I used GNOME2 since I first met Ubuntu 4.10 and not very long after GNOME 2.28 was released. I guess I still used 2.30-2.32 occasionally, but the announcement of the future GNOME3 has strongly upset me. Before GNOME2, I was into FVWM, FVWM-Crystal, IceWM, FVWM95. After GNOME2 died, I reluctantly chose XFCE as the only dependable DE, but as everyone knows, XFCE was thought to be moribund at least twice (4.12 and 4.16 were too late and extremely late to the show). Ah, the long road to GTK+3…
In the process, I disregarded MATE. At first, I thought there won’t be enough manpower to maintain an environment abandoned by the herd (sorry for the term). I already disliked the new names of the apps, and I still do when it comes to Atril, Engrampa, and Caja (which I see not as Box, but as Crate, as in “a crate of oranges”), but that doesn’t matter much. What counts is that, while I was sleeping under a rock, MATE not only transitioned to GTK+3, but it has even got rid of some old bugs, and to my huge surprise, it’s so well integrated in Ubuntu MATE 21.04 that it’s really the best 21.04 flavor of all!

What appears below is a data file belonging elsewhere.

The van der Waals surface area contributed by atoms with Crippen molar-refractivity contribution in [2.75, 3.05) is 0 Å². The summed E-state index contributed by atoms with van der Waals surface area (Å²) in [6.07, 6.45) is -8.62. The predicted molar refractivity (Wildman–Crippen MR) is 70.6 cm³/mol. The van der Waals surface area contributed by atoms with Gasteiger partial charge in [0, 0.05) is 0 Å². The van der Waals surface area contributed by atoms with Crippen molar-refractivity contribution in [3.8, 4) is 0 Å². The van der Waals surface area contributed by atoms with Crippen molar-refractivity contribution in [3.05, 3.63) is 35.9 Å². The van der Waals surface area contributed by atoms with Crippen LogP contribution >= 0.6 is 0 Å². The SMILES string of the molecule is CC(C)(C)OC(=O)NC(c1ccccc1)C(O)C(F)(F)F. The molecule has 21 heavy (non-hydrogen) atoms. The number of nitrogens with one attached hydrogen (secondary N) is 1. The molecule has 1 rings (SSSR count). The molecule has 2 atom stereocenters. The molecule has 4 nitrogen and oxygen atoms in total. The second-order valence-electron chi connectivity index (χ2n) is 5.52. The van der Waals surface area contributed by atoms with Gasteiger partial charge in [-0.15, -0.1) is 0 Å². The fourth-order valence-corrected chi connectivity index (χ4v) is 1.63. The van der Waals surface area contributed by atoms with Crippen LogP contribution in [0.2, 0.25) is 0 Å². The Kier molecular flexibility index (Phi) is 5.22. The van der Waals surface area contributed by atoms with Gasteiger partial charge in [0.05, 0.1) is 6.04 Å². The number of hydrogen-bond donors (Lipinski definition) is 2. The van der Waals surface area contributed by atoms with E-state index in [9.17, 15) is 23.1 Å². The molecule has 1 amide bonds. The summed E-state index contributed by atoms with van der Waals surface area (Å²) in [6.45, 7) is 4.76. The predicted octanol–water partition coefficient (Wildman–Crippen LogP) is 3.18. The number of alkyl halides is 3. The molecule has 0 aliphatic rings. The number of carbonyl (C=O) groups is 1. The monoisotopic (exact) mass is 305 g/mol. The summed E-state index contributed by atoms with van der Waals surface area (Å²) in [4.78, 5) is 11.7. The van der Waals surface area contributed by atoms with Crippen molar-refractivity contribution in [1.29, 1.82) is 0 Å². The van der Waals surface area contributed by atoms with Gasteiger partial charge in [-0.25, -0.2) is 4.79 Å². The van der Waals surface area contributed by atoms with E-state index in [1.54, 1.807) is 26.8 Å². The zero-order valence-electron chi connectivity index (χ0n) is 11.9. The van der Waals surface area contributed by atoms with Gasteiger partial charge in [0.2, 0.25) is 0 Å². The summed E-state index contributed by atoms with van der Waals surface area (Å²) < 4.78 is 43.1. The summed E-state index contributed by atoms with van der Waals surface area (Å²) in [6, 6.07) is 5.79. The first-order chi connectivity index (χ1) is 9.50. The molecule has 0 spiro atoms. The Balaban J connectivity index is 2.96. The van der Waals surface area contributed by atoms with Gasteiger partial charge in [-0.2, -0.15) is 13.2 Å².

Therefore, I simply didn’t know that since MATE 1.20 and Ubuntu MATE 18.04, I could have opted for MATE, as a better and yet so familiar GNOME2 continuation! Instead, I wasted so much time either trying to fall in love with XFCE (which I never quite did, especially as the default configuration is ugly, and customizing the panels is much more clumsy than in GNOME2/MATE), or trying to persuade myself that KDE Plasma 5 is finally usable and without the so many aberrations introduced with KDE4. But even as KDE5 is very decent nowadays, it keeps changing at a crazy pace (This Week in KDE is indicative of their craziness); and yet, they fixed the bug of a missing reflow of the text in Konsole eleven and half years later (but most distros won’t see it too soon), while the devs found more important to add “a variety of useful new features such as inline previews for images and HTML color codes that you hover the cursor over, the ability to assign custom colors to tabs, and a new on-by-default toolbar.”